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The volume of a 3 dimensional solid is the amount of space it occupies. â€‹
Since the end (base) of a cylinder is a circle, the area of that circle is given by the formula:
\[area = Ï€ r^2\]
The volume of a cylinder is found my multiplying the area of one end of the cylinder by its height. So the formula of the volume of a cylinder is:
\[volume = Ï€ r^2 h\]
where:
Ï€ is Pi, approximately 3.142 r is the radius of the circular end of the cylinder h height of the cylinder
Our problem involves calculating the volume of Amazon Echo. The height of the Echo is 235mm while the diameter of the base is 84 mm or 8.4cm . Let's first find the area of the base.
The area of the base of Amazon Echo is:
\[area = Ï€ r^2\]
\[= 3.142 x 8.4^2\]
= 221.56 cm^2
To calculate the volume, we multiply the area with the height of the Echo, which is 235mm or 23.5cm
So, volume of Alexa Echo = 221.56 * 23.5 = 5,206.6224 cm^3
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The GMAT is a tricky test, so make sure you can solve the easy problems. Test yourself with the following problems. Questions1. The value of an investment triples every 10 years. By what factor does the value increase over a 30year period? (A) 3 (B) 6 (C) 9 (D) 27 (E) 30 2. A chemist is making a 50% alcohol solution. How many milliliters of distilled water must the chemist add to 600 milliliters of an 80% alcohol solution to obtain a 50% solution? (A) 180 (B) 300 (C) 360 (D) 480 (E) 600 3. An investor receives interest on two simple interest investments, one at 3%, annually, and the other at 2%, annually. The two investments together earn $900 annually. The amount invested at 3% is $20,000. How much money is invested at 2%? (A) $10,000 (B) $12,000 (C) $15,000 (D) $20,000 (E) $35,000 4. If the diameter of a circle is 14, then the area of the circle is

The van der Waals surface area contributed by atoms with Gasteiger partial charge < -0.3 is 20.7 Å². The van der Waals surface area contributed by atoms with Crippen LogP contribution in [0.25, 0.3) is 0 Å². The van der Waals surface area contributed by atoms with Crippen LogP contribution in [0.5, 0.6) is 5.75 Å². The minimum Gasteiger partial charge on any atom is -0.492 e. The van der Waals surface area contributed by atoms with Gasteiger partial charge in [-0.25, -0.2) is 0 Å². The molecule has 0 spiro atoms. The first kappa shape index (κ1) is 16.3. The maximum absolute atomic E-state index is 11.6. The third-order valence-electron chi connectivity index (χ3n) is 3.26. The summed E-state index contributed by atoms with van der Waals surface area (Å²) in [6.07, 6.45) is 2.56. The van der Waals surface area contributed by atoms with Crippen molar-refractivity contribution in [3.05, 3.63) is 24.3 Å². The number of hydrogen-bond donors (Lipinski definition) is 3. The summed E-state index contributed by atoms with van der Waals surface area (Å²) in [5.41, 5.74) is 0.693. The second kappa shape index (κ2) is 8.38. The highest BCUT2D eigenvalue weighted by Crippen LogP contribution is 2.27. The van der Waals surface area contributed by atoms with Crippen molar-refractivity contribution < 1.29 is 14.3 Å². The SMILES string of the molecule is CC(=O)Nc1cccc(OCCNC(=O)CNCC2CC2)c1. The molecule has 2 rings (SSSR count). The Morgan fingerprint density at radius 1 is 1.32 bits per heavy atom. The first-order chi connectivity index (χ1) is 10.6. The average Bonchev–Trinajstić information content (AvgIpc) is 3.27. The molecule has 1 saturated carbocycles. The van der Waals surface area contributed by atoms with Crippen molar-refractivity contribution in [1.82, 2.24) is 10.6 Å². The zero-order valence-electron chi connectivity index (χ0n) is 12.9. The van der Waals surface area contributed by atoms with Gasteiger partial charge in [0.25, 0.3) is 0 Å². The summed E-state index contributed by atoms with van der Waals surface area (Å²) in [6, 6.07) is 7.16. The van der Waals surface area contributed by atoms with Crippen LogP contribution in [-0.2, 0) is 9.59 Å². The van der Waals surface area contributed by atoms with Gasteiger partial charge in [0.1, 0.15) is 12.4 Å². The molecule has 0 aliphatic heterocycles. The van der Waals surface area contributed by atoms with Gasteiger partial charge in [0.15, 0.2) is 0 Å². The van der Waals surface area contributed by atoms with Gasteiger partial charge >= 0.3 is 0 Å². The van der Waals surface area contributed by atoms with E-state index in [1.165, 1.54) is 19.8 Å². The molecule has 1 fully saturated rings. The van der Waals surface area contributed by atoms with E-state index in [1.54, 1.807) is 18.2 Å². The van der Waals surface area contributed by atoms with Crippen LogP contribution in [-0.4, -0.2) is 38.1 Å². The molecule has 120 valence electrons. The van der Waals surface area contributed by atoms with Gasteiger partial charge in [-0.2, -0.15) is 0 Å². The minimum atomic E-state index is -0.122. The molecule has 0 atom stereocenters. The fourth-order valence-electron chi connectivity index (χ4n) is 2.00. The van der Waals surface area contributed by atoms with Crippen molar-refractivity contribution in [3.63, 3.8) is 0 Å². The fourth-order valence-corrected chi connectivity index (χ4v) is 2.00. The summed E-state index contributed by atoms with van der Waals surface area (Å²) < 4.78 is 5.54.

(A) 7pi (B) 14pi (C) 28pi (D) 49pi (E) 196pi
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Question 1: An astronomer discovers a planet with two moons. One moon is 2 times as far from the center of the planet as the other and 3 times the mass of the other moon. What is the ratio of the gravitational force on the first moon to the gravitational force on the second moon? (A) 0.33 (B) 0.40 (C) 0.66 (D) 0.75 (E) 0.90 Question 2: A 1newton force and a 4newton force act in opposite directions. What is the magnitude of the resultant force, in newtons? (A) 0 (B) 1 (C) 3 (D) 4 (E) 5 Question 3: An object starts from rest and accelerates at 6.0 m/s^2 for 4.0 seconds. How far does it travel? (A) 8.0 m (B) 12 m (C) 48 m (D) 96 m (E) 288 m Question 4: Force A and Force B act on an object. Let theta equal the angle between the directions of the two forces. At what value of theta is the resultant force the greatest?
(A) 0 deg (B) 45 deg (C) 60 deg (D) 90 deg (E) 180 deg